With regard to acetate concentrations, it is worth remembering it is possible that the acetate detected in the medium may be derived from the cleavage of hemicellulose-containing acetyl groups by the action of acetyl xylan esterase existing on the cellulosomes (Kosugi et al. 2002) or resulting from the bacterium metabolism.

At the end of the non-stirred process no sugar accumulation was detected (Table 1), with exception of xylose, since it cannot be fermented by C. thermocellum, although it is known that this genus can produce xylanases (Kosugi et al. 2002). It seems that the sugars released by the action of enzymes (cellobiose and glucose) were consumed immediately. On the other hand, in the agitated process there were still available sugars for the microorganism. As mentioned by Freier et al. (1988) it is possible that agitation (50 rpm) has improved the action of cellulases and that cells have not been able to assimilate the sugars at the same rate from which they were released. In this sense, Islam et al. (2009) and Otajevwo and Aluyi (2011) assert that the hydrolysis rate by the cellulosomal enzymes exceeded the rates of carbon utilization by the cells. They consider that the accumulation of sugars is a clear indication of the high activity of the bacterial enzymes.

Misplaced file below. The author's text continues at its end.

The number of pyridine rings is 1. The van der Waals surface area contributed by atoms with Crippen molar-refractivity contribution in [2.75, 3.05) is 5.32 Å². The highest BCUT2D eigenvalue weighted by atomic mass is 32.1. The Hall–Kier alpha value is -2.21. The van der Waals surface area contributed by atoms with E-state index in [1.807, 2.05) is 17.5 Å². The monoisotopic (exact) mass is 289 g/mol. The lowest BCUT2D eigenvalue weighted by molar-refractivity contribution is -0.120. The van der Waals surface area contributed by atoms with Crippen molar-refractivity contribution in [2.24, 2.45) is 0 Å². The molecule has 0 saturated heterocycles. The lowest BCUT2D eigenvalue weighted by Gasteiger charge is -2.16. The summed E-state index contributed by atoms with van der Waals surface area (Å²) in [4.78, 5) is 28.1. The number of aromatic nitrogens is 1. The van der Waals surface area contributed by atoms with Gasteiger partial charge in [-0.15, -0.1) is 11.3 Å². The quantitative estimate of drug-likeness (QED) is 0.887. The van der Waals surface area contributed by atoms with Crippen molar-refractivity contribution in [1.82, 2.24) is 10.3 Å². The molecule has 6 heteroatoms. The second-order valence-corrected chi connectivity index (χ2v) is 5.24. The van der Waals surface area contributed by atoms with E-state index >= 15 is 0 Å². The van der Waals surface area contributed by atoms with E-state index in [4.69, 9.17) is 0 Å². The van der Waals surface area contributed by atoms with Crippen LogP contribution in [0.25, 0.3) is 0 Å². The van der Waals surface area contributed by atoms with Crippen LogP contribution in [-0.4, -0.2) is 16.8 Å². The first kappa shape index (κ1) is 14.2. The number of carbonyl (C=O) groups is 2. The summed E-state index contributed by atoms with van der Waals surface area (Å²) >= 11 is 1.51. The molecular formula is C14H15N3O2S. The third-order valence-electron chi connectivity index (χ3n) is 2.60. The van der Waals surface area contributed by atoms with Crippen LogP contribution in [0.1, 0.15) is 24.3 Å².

Despite of the best results reached in the non-stirred system, the concentrations are still too low, if compared with the ethanol concentrations obtained with yeasts. It is possible that the substrate drying process has influenced these results. According to Weise (1998), when the substrate is submitted to drying process a phenomenon known as hornification can occur. This is when the fibers pores collapses, reducing dramatically the volume of pores and, consequently, the access of enzymes to the cellulose. Even when the fibers are resuspended in water, the original water-swollen state is not regained.

The second experiment was carried out with dried ground pretreated bagasse, in the same conditions (non-stirred), in order to compare with the products concentrations obtained with dried ground raw bagasse. Figure 1 shows the comparison between these experiments.